God’s Perfect Child – a few thoughts from Bacon

The following is a review of “God’s Perfect Child: Living and Dying in the Christian Science Church” by infrequent guest contributor Bacon. My own thoughts (and a section-by-section break down) of GPC will follow in good time. 


“God’s Perfect Child: Living and Dying in the Christian Science Church” one reaction to Caroline Fraser’s work of subversive brilliance.

Due to the constraints of composing this review on a phone, it will merely be some gut reactions and oversimplifications. I trust any readers who are interested in further reviews will find them online.
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My motive for reading the book was simple: I was out of CS and others who were also out had strongly suggested it. I ordered my copy and let it sit for at least a week before I even remotely wanted to pick it up. My upbringing in Christian Science was not particularly traumatic and I am squeamish but aware of the atrocities that have occurred in the name CS “treatment,” so I was not particularly looking to indulge a morbid fascination so much as find reassurance that I was not alone in a surreal and misguided upbringing – and that leaving the religion was justified. I’m not sure why I felt the need to seek external validation in book form, but I knew so little of the religion itself – merely what passed as precedent – that I felt more context was needed to honestly face the religion that so oddly shaped me.
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God’s Perfect Child is organized in a way that makes beautiful sense to me. I had very little context regarding Mary Baker Eddy’s life beyond a vague notion that she lived in the 1800s and fell on ice in Massachusetts and was healed by reading the Bible. Certainly, I knew it was oversimplification, but I lacked further desire to read into a person who clearly wanted attention by saying that she did not want attention….. I was too caught up in “Love is reflected in Love” and trying to pull logic out of confusing words in Science & Health to worry about a human who wrote a book, “divinely” inspired or not.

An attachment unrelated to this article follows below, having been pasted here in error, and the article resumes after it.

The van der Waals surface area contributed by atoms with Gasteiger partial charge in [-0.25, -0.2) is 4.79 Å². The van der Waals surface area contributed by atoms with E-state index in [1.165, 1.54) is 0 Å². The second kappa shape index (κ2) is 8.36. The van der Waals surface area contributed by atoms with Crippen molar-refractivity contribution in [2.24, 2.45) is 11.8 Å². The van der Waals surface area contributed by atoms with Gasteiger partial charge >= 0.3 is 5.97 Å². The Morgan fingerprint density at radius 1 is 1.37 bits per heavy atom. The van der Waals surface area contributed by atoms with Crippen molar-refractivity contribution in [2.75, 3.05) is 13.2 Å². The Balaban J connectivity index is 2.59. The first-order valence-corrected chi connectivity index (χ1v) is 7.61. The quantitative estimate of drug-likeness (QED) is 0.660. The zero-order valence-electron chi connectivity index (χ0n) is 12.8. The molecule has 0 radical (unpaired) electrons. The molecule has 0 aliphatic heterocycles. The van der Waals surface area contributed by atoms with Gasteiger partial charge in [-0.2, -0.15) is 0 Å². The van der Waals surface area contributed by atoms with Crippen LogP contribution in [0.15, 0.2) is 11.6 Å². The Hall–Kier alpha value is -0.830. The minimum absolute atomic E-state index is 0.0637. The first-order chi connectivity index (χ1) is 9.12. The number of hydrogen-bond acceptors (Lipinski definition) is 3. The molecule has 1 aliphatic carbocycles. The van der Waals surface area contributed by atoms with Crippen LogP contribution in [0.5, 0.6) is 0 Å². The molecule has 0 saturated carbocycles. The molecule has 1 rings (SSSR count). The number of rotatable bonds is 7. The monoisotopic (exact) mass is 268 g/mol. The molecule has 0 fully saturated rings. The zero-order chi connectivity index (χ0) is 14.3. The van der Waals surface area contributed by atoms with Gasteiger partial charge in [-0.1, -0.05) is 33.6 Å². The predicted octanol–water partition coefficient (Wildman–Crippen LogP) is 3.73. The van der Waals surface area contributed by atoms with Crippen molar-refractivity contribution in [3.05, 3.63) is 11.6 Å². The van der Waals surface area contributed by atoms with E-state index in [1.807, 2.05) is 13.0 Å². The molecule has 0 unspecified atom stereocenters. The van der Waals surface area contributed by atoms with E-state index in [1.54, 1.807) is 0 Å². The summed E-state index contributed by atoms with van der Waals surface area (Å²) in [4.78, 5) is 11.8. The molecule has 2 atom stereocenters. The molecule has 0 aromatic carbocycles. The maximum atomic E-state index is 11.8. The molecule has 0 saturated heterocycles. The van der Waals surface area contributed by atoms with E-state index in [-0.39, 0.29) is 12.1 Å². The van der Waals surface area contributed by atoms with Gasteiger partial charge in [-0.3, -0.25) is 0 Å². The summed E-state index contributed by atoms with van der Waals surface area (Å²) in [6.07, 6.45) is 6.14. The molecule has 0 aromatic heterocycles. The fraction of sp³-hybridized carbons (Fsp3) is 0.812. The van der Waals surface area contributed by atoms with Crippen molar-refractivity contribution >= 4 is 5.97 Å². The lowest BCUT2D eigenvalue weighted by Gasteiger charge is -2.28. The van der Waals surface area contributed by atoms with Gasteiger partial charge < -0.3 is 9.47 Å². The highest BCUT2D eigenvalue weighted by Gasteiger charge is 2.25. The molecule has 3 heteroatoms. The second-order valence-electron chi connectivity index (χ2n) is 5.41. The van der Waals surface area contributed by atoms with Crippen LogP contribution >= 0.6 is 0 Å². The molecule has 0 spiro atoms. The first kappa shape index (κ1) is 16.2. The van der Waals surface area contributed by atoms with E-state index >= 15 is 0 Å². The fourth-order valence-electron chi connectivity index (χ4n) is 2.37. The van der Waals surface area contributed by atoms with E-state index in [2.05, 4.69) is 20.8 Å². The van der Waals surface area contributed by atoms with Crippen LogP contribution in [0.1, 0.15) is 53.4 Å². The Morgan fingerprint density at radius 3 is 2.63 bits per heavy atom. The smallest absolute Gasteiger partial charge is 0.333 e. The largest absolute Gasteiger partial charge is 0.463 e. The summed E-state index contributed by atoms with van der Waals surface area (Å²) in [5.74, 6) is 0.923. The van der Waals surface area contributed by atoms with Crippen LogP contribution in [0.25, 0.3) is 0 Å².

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Parts I and II look objectively at MBE’s baffling history of family and relationships and dissects a bewildering array of housing and allegiances and dependence. Her thoughts on her own religion prove quite similar to those who she sought for help – plagiarism, even – and in context, the whole world she built around herself was a bit maddening. Power, wealth, fame, paranoia, MBE and her rise to prominence are beautifully researched and depressingly all-too-human. Not just human, but what feels like a case study in some form of mental illness.
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If nothing else, GPC starts with a history of MBE and the church that are eye-opening and actually less critical than I expected, at least. The rest of the book delves into the unresolved issues of the church and its board and members: Parts I and II stand alone, together, as required reading in their own right.
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Part III and onward… It’s hard to explain how comprehensive GPC is in dealing with the aftermath of MBE’s death and the social respectability (fame/notoriety) of CS in the early 1900s. The turmoil of the board remains evident throughout the remainder of the book. The control of “approved” literature and attacking all opposition is a trademark that is highly alarming when considered in hindsight. The flurry of communication alternately praising and condemning the board is a bit confusing if you have no horse in the proverbial race, and this pattern repeated a few times throughout the book… At least the currents of prestige that were associated with The Christian Science Monitor were plainly set forth with some enlightening commentary on how and why the CS media risks took turns undermining itself. Appalling, as well, was the inner denial and Nixon connection: the political reach of CS was much more pervasive than I had certainly anticipated.
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The legal cases that are discussed in GPC are heart wrenching and I feel compelled to promote CHILD (Childrens Healthcare Is a Legal Duty) here. I had absolutely no idea how involved ‘outsiders’ were in many of these cases – rather than parents, a child, and possibly a practitioner… several cases involved multi-generational Christian Scientists who wouldn’t have known HOW to go to a doctor and between several practitioners and far, far too much procrastinating (er, praying?) there were cases of excruciatingly prolonged illness and death among minors.
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Overall, every single page of the book is an absolute must-read for those questioning Christian Science and/or out of it. Even better, those in CS and not questioning it – if I could plead for an objective read of an objective book, this is it. My words have certainly not done the work justice, but perhaps that’s why it exists: exhaustive notes accompany the work and I suspect it was the perfect first step in my literary exploration of non-CS works.
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This book. You should read it. http://godsperfectchild.com
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